Christmas holiday time is one when most of us think of gift giving. There are ways, longer range, to consider gifts to family and friends. Most clients know when planning their Wills who they want to name as their primary or most important beneficiary. They do struggle, though, sometimes for years, as to how to benefit others further down the line. There are ways to remember other beneficiaries during life and at the time of your death.
Remembering children on your death. For married couples, using the typical Husband to Wife, Wife to Husband Wills, with remainder going to the children when the second spouse dies, children do not inherit until both parents die. Note that the surviving parent today might live to be over 100 years old before their children inherit. Spouses either are satisfied with this result, do not realize this, or do not know how to handle this circumstance in any other way. If a parent wants to benefit his or her children, especially those by a prior marriage, he or she might consider some distribution to children on the first death for at least a portion of the estate.
Where this is a second marriage, distributions may need to be considered carefully. Will the children by your first marriage be resentful if you leave everything to your current spouse? Possibly some portion of your estate or some sentimental items could be left to them on your death even if your current spouse is still living.
The favored child. Taking another example, widows and widowers favoring one child over others might tread on dangerous ground unless that child performed services over and above their siblings and the others recognize it. There are alternatives that can reward that child even if the Will on its face might state that it leaves assets equally.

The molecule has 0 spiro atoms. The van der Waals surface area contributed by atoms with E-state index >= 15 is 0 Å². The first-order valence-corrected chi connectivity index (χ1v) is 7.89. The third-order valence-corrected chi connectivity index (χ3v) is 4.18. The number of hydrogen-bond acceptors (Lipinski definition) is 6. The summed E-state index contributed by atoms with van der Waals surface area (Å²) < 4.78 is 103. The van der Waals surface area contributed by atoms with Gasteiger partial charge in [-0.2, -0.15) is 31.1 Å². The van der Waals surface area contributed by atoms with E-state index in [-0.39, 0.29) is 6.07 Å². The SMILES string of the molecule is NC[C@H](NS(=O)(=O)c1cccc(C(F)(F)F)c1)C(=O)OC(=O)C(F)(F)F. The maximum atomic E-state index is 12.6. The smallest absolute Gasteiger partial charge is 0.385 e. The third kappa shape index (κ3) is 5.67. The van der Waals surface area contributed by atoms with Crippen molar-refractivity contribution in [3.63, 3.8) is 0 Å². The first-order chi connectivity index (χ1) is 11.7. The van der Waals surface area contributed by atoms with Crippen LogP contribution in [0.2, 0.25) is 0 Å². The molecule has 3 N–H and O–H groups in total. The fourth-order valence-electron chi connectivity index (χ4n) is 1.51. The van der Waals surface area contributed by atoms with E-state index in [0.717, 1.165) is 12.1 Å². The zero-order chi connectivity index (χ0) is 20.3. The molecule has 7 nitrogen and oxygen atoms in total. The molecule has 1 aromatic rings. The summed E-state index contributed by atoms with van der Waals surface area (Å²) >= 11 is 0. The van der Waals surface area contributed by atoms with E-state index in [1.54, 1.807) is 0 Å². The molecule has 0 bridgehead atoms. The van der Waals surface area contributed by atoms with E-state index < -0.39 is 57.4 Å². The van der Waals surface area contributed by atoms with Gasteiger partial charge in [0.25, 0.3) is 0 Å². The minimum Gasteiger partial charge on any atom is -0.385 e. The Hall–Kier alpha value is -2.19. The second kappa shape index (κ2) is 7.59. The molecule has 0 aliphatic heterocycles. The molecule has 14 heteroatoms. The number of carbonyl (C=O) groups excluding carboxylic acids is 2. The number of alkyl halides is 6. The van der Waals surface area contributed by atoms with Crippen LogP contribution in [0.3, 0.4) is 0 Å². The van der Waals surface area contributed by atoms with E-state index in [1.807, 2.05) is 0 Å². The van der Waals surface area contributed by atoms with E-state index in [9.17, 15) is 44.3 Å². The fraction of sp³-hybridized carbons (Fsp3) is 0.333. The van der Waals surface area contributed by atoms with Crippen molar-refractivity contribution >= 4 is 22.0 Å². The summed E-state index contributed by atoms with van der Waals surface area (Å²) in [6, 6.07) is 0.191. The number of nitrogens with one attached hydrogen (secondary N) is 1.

Here are some suggested solutions.
Specific Bequests. A specific bequest in a Will designates specific property to designated individuals. It could be an actual dollar amount as in “I devise $10,000 to my Cousin Mary” or could name certain property or accounts. If specific property is named, it must be in existence at the time of death in order to pass to the beneficiary. If, for instance, the maker of a Will states that his car should pass to son, John and then sells that car, the gift lapses. If the maker wants any automobile that he owns at the time of his death to pass to John, then he should state “or any car that I own at the time of my death.”
These resolutions require time and thought but can be well worth the effort.
Esquire, Colliton Law Associates, P.C. Janet Colliton has practiced law for over 38 years, 37 of them in Chester County, Pennsylvania, a suburb of Philadelphia. Her practice, Colliton Law Associates, PC, is limited to elder law, Medicaid, including advice, applications and appeals, and other benefits planning including Veterans benefits, life care and special needs planning, guardianships, retirement, and estate planning and administration.